North Carolina could be described as a Naturalist’s paradise due to the variety of wildlife we see year-round as a result of our state’s geographical location. We lie right on the border of the northern/southern climate zones, and wildlife from both regions cohabitate the same areas. NC serves as a winter home for scores of bird species who over-winter in our freshwater lakes and brackish wetlands. Our mountainous west serves other species that require alpine-like environments and temperatures.

Thus if a gardener is prepared and knows the ins and outs of gardening for wildlife, wintertime can be a feast for the eyes in terms of birding. The key is using botanicals in combination with man-made feeders to offer birds an attractive place to feed and forage through the winter. If designed correctly, not only will you see a bounty of birds, you may actually attract repeat tenants who know and remember to take up residence in your garden every year due to an abundance of food. While we don’t want to get involved in a discussion about which birds we see every year and which plants they will definitely be attracted to because it varies widely even in a small area, we will mention a few species common at our nursery and what they eat, at least from our feeders and gardens.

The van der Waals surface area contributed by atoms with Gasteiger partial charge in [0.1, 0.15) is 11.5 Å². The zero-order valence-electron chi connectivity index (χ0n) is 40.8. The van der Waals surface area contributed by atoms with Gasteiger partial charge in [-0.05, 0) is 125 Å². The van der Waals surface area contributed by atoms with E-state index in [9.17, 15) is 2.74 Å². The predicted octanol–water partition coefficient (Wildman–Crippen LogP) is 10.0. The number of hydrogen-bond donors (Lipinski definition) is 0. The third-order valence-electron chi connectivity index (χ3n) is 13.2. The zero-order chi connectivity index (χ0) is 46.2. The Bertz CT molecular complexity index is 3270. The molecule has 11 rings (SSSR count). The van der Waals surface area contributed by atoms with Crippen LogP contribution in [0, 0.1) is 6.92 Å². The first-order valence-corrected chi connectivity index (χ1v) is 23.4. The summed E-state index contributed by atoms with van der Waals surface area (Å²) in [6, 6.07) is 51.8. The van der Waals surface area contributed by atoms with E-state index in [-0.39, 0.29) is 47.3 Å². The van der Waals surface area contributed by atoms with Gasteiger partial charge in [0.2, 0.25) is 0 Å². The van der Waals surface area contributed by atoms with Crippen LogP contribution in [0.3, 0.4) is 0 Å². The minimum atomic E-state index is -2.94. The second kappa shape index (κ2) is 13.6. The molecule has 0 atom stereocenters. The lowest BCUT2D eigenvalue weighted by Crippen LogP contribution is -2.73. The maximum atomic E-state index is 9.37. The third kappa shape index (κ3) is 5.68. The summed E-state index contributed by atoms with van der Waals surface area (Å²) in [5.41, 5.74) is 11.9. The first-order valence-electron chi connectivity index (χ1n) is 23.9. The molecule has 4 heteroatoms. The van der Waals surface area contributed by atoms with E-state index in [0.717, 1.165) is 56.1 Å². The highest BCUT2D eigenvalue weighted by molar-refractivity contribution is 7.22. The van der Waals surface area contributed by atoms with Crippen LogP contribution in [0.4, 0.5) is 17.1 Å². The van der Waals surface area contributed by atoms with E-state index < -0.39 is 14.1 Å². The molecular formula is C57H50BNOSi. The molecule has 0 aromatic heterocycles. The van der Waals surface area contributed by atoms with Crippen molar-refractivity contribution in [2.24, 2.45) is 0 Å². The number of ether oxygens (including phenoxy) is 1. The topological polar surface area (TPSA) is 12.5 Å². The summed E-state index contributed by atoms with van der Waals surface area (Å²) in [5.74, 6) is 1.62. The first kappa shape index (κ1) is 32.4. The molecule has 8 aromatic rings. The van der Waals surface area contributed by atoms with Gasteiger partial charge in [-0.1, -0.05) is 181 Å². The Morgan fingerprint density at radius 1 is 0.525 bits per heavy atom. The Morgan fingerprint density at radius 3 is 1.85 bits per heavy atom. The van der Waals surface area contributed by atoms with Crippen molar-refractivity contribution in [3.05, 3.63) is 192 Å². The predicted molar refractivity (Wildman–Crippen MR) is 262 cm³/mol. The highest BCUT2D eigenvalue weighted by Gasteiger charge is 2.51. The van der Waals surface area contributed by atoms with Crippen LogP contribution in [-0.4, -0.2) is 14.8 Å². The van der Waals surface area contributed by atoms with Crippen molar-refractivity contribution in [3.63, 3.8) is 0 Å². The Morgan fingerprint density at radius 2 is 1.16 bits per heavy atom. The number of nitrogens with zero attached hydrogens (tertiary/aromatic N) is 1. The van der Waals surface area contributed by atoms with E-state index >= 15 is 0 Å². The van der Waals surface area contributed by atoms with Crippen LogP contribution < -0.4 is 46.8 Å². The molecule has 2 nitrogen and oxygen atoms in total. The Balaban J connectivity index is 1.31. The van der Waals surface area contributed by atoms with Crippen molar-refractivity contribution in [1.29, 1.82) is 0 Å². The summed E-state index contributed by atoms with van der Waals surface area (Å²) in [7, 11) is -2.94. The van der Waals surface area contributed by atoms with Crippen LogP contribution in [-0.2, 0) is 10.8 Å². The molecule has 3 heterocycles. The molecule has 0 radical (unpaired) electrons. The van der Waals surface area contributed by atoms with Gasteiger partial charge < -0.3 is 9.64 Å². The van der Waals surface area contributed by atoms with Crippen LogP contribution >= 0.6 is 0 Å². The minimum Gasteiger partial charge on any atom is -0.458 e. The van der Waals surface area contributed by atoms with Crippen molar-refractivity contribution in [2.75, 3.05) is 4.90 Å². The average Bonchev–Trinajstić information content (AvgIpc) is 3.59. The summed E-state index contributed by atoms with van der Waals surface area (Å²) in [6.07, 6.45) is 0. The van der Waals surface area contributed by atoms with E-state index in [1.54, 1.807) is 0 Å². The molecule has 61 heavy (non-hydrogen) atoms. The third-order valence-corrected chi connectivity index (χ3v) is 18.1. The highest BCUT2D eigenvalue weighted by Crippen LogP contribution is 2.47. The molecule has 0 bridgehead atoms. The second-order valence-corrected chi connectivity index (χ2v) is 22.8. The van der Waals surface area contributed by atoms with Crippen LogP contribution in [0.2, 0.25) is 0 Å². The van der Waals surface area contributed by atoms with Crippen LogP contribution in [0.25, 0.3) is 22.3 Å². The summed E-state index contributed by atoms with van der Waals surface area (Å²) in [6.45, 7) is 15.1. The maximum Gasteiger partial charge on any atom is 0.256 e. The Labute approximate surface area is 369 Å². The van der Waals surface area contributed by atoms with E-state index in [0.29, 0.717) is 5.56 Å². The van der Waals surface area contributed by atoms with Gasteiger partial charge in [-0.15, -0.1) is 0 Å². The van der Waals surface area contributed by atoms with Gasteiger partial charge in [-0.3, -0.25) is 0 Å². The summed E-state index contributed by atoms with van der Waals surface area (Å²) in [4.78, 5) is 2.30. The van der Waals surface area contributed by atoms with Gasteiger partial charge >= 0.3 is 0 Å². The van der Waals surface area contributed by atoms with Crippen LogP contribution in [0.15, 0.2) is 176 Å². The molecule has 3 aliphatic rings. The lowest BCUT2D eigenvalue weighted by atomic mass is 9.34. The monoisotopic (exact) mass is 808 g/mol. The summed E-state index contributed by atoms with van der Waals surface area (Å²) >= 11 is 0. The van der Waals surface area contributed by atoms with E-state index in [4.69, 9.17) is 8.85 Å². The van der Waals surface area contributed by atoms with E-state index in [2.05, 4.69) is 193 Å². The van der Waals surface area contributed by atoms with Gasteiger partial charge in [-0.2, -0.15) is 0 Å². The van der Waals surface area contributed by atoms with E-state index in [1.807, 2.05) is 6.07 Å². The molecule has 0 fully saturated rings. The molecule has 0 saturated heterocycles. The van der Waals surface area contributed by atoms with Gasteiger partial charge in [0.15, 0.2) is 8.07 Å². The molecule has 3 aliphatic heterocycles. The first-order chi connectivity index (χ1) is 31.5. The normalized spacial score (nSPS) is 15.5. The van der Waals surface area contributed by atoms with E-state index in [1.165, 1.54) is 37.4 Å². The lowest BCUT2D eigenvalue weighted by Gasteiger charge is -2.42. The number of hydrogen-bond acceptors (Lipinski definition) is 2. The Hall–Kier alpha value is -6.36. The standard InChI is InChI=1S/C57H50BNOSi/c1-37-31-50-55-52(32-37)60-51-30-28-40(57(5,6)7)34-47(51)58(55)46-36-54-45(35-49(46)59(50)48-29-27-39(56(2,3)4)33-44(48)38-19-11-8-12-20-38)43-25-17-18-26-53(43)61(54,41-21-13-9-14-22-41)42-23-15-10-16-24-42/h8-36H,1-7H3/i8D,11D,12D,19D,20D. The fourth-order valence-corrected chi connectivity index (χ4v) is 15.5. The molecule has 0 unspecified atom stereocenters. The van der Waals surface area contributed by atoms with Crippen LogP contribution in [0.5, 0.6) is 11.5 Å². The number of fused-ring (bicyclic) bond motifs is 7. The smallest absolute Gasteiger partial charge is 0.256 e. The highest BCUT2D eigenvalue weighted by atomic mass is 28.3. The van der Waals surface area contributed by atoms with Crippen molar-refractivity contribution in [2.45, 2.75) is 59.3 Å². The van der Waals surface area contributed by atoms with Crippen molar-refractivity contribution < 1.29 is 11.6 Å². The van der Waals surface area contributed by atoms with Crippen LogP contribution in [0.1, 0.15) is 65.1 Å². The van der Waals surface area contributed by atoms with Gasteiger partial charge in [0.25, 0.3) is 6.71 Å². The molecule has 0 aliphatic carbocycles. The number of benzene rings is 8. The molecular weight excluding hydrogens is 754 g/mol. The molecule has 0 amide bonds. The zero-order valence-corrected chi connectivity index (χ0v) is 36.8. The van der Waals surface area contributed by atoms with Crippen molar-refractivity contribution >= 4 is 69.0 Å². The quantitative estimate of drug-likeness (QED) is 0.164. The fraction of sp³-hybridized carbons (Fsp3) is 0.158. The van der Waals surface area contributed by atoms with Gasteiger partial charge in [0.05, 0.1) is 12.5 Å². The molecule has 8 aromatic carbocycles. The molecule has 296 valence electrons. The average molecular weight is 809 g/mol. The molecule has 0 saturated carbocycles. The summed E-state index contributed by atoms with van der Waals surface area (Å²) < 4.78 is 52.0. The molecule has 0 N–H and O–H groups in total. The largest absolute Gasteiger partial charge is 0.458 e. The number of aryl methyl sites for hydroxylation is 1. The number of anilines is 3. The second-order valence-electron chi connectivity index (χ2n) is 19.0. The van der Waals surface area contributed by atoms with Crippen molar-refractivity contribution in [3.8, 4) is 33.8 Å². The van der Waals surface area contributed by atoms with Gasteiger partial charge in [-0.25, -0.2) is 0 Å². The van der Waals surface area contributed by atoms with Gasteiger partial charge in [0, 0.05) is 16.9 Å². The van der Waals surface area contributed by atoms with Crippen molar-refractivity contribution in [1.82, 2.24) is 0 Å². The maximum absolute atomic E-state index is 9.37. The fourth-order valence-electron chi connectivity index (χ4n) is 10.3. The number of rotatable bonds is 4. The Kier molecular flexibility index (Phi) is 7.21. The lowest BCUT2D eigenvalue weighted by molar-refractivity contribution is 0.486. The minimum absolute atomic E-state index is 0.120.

Cardinals, Blue-Jays, Red- Bellied Woodpeckers, and Mockingbirds are some of our larger songbirds. They seem to love seeds of all sizes such as sunflower, peanut, wheat, cracked corn, deciduous holly and dogwood berries, and the occasional insect. Smaller residents include Gold Finches, Carolina Wrens, Carolina Chickadees, Juncos, White-Breasted Nuthatches, Eastern Bluebirds, and Tufted Titmouses. They tend to forage on smaller foods such as seeds of beauty berry, purple cone flower, Verbena bonariensis, generic bird seed and small insects. When we rake leaves around the nursery, the Bluebirds perch in the trees nearby and swoop down to gobble up worms and insects that are uncovered in the process. Sightings vary year to year, and our residents come and go as they please. We may see 20 woodpeckers one year and only two the next. But we can usually count on a plentitude of birds in winter, and we encourage you to take the time to add garden elements (water, food, shelter) that will enhance your birding potential in the winter.

For more information on gardening for birds, seek the advice of the scores of books and internet sites devoted to the subject, your local birding club, or one of our nursery associates. We’d be glad to help you learn to enjoy the birds of winter as much as we do.

Morgan Nicholson